At the very basic level, stock valuation is a method of calculating values of stocks. You are trying to figure out what individual stocks are worth before you invest in them. Yep, that’s it.
Even though the definition of stock valuation is fairly straightforward, the actual process is critically important to investors. You need to employ various stock valuation methods to help predict future market prices. As you probably know, the key to a successful investment is to buy low and sell high.
Stock valuation strategies allow you to determine which stocks are undervalued so you can buy them and which stocks are overvalued so you can sell them.
Understanding the Basic Stock Valuation Methods:
There are many different stock valuation methods available to investors, but the two most common methods are ratio analysis and discounted cash flow. The rest of this article will focus on these methods and how they can help you determine what a stock is worth before investing your hard-earned money into one that is not going to help you meet your investment goals.
Many investors use ratio valuation to determine the potential value of a stock. This method relies on financial statements that provide informative financial ratios, including price-to-earnings ratio (P/E), price-to-book ratio (P/B), price-to-sales ratio (P/S), price earnings to growth ratio (PEG) and return on equity ratio (ROE).
To determine the stock’s value, you compare its calculated ratios to threshold values, historical values, competitors and the overall market. For instance, if a stock has a historical value average of 15 and the price-to-earnings ratio is currently at five, it might be a good time to buy the stock because it appears to be undervalued. However, you should not use only a single ratio to determine the value of a stock. It is important to compare it with other ratios to get more information on its potential value.
Discounted Cash Flow:
The second stock valuation method investors often use is called the discounted cash flow (DCF) method. The concept of this strategy is to determine how much a company is currently worth based on how much cash it is going to potentially generate in the future. For example, if a company is able to make $1 per share each year and it is going to continue this pattern in the future, you are able to determine what the future cash flow is valued at today.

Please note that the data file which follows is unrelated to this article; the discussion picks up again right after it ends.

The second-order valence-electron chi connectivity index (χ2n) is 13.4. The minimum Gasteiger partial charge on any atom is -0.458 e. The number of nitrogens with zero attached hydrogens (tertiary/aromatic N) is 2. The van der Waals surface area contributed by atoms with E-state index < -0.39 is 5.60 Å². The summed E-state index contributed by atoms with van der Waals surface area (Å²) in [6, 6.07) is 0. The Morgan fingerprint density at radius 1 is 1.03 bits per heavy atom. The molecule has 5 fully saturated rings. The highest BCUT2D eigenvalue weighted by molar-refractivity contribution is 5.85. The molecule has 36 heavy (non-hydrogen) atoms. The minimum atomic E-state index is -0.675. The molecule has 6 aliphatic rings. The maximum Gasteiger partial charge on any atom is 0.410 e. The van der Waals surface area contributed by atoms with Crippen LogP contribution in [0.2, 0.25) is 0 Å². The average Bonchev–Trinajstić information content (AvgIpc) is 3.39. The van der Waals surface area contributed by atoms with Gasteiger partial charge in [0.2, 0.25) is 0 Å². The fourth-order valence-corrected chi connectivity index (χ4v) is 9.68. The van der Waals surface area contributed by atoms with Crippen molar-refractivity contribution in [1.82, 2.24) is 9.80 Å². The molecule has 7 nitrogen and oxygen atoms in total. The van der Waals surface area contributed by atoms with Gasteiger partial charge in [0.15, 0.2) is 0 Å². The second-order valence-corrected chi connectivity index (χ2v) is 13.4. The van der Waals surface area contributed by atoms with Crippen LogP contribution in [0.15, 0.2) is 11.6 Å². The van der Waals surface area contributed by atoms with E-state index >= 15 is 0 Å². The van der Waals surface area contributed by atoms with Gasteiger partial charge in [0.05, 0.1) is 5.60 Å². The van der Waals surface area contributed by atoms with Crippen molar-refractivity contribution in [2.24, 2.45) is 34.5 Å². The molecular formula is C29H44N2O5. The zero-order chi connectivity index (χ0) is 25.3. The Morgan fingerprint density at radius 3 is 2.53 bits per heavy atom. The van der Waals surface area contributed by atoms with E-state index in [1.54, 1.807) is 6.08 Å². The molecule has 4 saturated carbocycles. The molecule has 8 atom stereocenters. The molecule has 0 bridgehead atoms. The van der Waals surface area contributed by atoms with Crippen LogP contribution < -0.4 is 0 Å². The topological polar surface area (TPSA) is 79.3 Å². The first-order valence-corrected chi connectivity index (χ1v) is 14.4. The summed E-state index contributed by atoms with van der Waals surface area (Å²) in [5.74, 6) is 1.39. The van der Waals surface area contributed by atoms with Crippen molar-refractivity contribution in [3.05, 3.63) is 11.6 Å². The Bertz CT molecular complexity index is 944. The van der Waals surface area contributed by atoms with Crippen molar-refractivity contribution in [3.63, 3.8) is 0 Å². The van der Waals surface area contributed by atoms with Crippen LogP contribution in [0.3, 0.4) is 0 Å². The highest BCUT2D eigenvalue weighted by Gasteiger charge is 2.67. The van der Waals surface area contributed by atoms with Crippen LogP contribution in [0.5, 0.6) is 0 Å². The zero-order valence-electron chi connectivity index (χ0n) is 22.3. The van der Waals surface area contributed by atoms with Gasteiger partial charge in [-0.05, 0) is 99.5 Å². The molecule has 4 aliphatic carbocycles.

To better understand this method, you need to understand how present value relates to future value. Most people would rather have $100 today rather than $100 after a few years because they can invest that $100 today and have it work more than $100 in the future. Confused yet? Probably so, but the basic idea is that you want a company’s value to be more today than it is in the future because you can invest the value now to make more money later.
Once you calculate the stock’s intrinsic value, you then compare it with the current stock market price. This will allow you to determine whether it is overvalued or undervalued, which will influence your decision to buy or sell. Again, the goal is to buy the stock when it is undervalued and sell when it is overvalued, so understanding the DCF method is a way to make meeting this goal easier.
There are several different types of the DCF stock valuation method based on the kind of cash flow you use in your calculation. For instance, you would use the dividend discount model or DDM if your analysis is focused on the dividends the company pays to its shareholders. If your cash flow focus is on the equity of a company after all expenses, debts and reinvestments are taken into account, you would use the discounted equity model. All of these different types of stock valuation methods work on the same premise and use the same logic as the DCF model.
The main drawback of the DCF stock valuation strategy is that you have to make several assumptions and estimates before you can determine a stock’s intrinsic value. This makes it more complicated than ratio valuation, even if it does pinpoint value a little more accurately.
The stock valuation methods you use will ultimately be based on your preferences and financial goals. It is recommended you learn more than one so that you can use whichever method is more appropriate to the action you want to take with a particular stock. And, don’t feel dumb if you don’t yet understand either of these methods. Both of them take time to learn, just as investing itself does. Just don’t give up and keep trying to lessen your risks associated with investing by learning these techniques.
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